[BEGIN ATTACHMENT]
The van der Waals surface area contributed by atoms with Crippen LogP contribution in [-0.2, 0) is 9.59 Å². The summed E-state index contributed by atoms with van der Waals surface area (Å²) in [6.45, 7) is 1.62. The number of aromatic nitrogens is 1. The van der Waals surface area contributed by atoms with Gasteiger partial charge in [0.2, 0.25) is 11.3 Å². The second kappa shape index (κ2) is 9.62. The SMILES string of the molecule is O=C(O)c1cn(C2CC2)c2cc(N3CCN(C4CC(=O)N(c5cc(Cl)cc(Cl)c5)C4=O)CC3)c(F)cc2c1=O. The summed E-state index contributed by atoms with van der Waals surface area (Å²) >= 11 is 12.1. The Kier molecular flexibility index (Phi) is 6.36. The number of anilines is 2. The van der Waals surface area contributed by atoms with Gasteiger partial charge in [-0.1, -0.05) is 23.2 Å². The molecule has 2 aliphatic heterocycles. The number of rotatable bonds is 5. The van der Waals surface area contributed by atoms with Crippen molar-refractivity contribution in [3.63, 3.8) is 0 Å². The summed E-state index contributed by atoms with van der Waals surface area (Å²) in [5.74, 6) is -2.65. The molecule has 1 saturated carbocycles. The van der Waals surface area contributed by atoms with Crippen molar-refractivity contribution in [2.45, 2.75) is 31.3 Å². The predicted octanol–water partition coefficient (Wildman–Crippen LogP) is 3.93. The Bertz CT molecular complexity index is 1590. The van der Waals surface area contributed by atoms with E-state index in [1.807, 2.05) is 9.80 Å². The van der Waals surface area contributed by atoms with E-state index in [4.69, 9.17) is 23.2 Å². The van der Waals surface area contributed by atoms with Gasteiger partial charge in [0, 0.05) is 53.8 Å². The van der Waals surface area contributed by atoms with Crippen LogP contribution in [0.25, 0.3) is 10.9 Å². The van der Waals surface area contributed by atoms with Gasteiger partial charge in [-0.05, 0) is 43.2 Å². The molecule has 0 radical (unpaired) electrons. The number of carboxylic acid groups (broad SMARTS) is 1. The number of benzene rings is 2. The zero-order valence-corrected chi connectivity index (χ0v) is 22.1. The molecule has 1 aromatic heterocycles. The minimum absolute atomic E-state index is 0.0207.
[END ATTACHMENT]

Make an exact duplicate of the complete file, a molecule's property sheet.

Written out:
The van der Waals surface area contributed by atoms with Crippen LogP contribution in [-0.2, 0) is 9.59 Å². The summed E-state index contributed by atoms with van der Waals surface area (Å²) in [6.45, 7) is 1.62. The number of aromatic nitrogens is 1. The van der Waals surface area contributed by atoms with Gasteiger partial charge in [0.2, 0.25) is 11.3 Å². The second kappa shape index (κ2) is 9.62. The SMILES string of the molecule is O=C(O)c1cn(C2CC2)c2cc(N3CCN(C4CC(=O)N(c5cc(Cl)cc(Cl)c5)C4=O)CC3)c(F)cc2c1=O. The summed E-state index contributed by atoms with van der Waals surface area (Å²) >= 11 is 12.1. The Kier molecular flexibility index (Phi) is 6.36. The number of anilines is 2. The van der Waals surface area contributed by atoms with Gasteiger partial charge in [-0.1, -0.05) is 23.2 Å². The molecule has 2 aliphatic heterocycles. The number of rotatable bonds is 5. The van der Waals surface area contributed by atoms with Crippen molar-refractivity contribution in [3.63, 3.8) is 0 Å². The summed E-state index contributed by atoms with van der Waals surface area (Å²) in [5.74, 6) is -2.65. The molecule has 1 saturated carbocycles. The van der Waals surface area contributed by atoms with Crippen molar-refractivity contribution in [2.45, 2.75) is 31.3 Å². The predicted octanol–water partition coefficient (Wildman–Crippen LogP) is 3.93. The Bertz CT molecular complexity index is 1590. The van der Waals surface area contributed by atoms with E-state index in [1.807, 2.05) is 9.80 Å². The van der Waals surface area contributed by atoms with E-state index in [4.69, 9.17) is 23.2 Å². The van der Waals surface area contributed by atoms with Gasteiger partial charge in [0, 0.05) is 53.8 Å². The van der Waals surface area contributed by atoms with Crippen LogP contribution in [0.25, 0.3) is 10.9 Å². The van der Waals surface area contributed by atoms with Gasteiger partial charge in [-0.05, 0) is 43.2 Å². The molecule has 0 radical (unpaired) electrons. The number of carboxylic acid groups (broad SMARTS) is 1. The number of benzene rings is 2. The zero-order valence-corrected chi connectivity index (χ0v) is 22.1. The molecule has 1 aromatic heterocycles. The minimum absolute atomic E-state index is 0.0207.